Right now though, I’m leaving it as is. Its time to move away from the computer and the theory, and try to build what I’ve designed in real life. So I’ve ordered the required bricks from Lego (for £25 including postage) and when they arrive I’ll see how easy it is for my boy (our target market for this I’m sure) to put together.

On Sirmione, jewel of peninsulars

Sirmio, jewel of islands, jewel of peninsulas,
jewel of whatever is set in the bright waters
or the great sea, or either ocean,
with what joy, what pleasure I gaze at you,
scarcely believing myself free of Thynia
and the Bithynian fields, seeing you in safety.
O what freedom from care is more joyful
than when the mind lays down its burden,
and weary, back home from foreign toil,
we rest in the bed we longed for?
This one moment’s worth all the labour.
Hail, O lovely Sirmio, and rejoice as I rejoice,
and you, O lake of Lydian waters, laugh
with whatever of laughter lives here.

Catallus Poems, 31 Sirmio


Last week, the family and I took a break in Italy. We stayed on the shores of Lake Garda, and the first thing we did, was visit one of the most important cultural attractions of the Lake, GardaLand.

But the very next day, we went to the southern peninsular, Sirmione. At the very tip of this rocky finger which, on the map at least, seems to command views right up to the Northern end of the lake, lie ancient Roman ruins.

They are misnamed. Known, since the eighteenth century at least, as the Grotte di Catullo, most of the visible ruins date from long after that pre-Christian poet died. But as his poem (above) evidences, he did once live on the peninsular, and regard it as his home. And there is evidence of another, older, villa upon which the buildings that these ruins describe was built.


The scale of the place is fascinating. We arrived on the ferry from Peschiera del Garda, which is the very best way to arrive because it showcases the ruins as the ferry rounds the tip of the peninsular. From the water, the great brick and stone arches (which, if I read the interpretation correctly, comprise just the footings and undercroft of the villa) look huge. Their presence alone makes the massive scale of building five at Portus less surprising. You mind yourself thinking, as your boat chugs round to the dock, that this could not be some private villa, but surely, such an impressive building, which such a commanding view of the lake, must have had some sort of governmental purpose? The modelled illustrations on the interpretation boards play up the that sense of scale. And on a hot day (like the day of our visit) you wonder if you really want to take the walk from one end to the other. But then, you are surprised by the compactness of the site. Or at least I was. While walking among the pillars and columns, I was still impressed and overwhelmed by their height, but walking between them, traversing the site, across its width and length, and domestic scale reasserted itself, and yes, you can believe it might have been a villa (all-be-it an impressive one).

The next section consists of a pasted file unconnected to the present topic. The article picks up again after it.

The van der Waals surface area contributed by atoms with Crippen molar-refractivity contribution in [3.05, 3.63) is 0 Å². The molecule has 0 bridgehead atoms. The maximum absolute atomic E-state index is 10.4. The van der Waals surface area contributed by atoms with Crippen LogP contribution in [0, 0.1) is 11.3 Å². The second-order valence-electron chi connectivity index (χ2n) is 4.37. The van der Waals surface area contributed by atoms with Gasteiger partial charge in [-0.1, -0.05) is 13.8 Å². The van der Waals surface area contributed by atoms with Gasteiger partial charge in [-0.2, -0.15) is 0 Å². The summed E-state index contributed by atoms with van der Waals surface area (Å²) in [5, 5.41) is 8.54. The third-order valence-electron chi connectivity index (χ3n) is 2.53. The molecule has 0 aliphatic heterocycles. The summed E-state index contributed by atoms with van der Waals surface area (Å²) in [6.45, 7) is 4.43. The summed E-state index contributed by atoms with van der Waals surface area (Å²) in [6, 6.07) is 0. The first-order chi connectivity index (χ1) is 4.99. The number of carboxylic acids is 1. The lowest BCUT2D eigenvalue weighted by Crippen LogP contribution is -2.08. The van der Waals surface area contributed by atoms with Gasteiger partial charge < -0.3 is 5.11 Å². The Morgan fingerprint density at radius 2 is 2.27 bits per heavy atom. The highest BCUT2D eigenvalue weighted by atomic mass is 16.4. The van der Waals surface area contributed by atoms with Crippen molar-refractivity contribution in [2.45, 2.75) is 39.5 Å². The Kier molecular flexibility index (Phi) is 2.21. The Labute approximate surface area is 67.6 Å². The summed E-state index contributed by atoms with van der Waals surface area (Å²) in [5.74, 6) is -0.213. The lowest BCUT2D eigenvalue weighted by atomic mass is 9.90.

I mentioned the interpretation panels, and its worth returning to them. There’s a language problem – and its not that I don’t know any Italian. The panels were all double sided and repeated the same information in Italian, German, French and English. The problem was the language of archaeology. Take this example from the MiBAC introductory leaflet:

“…and to confirm the building currently to be seen was created as a single project defining its orientation and spatial distribution, following specific criteria of axiality and symmetry.”

My computer doesn’t even think “axiality” is a word at all, but I think I understand. The problem is, if I understand at all, its only because I’ve been hanging around with archaeologists quite a lot recently. And I don’t think this is a problem of poor translation from the Italian – the less jargon-y text is translated perfectly well. I think its evidence that the interpretation project could have benefited with a storyteller on the team.

I’m rushing off soon, so one final interesting note. The archaeological evidence shows that as the building fell into decline and disuse, it became a place to inter the dead. This is a practice that puzzles me and many fellow students on the Portus MOOC, yet it seems quite widespread. I wonder if the next iteration of the MOOC should explore this aspect even more…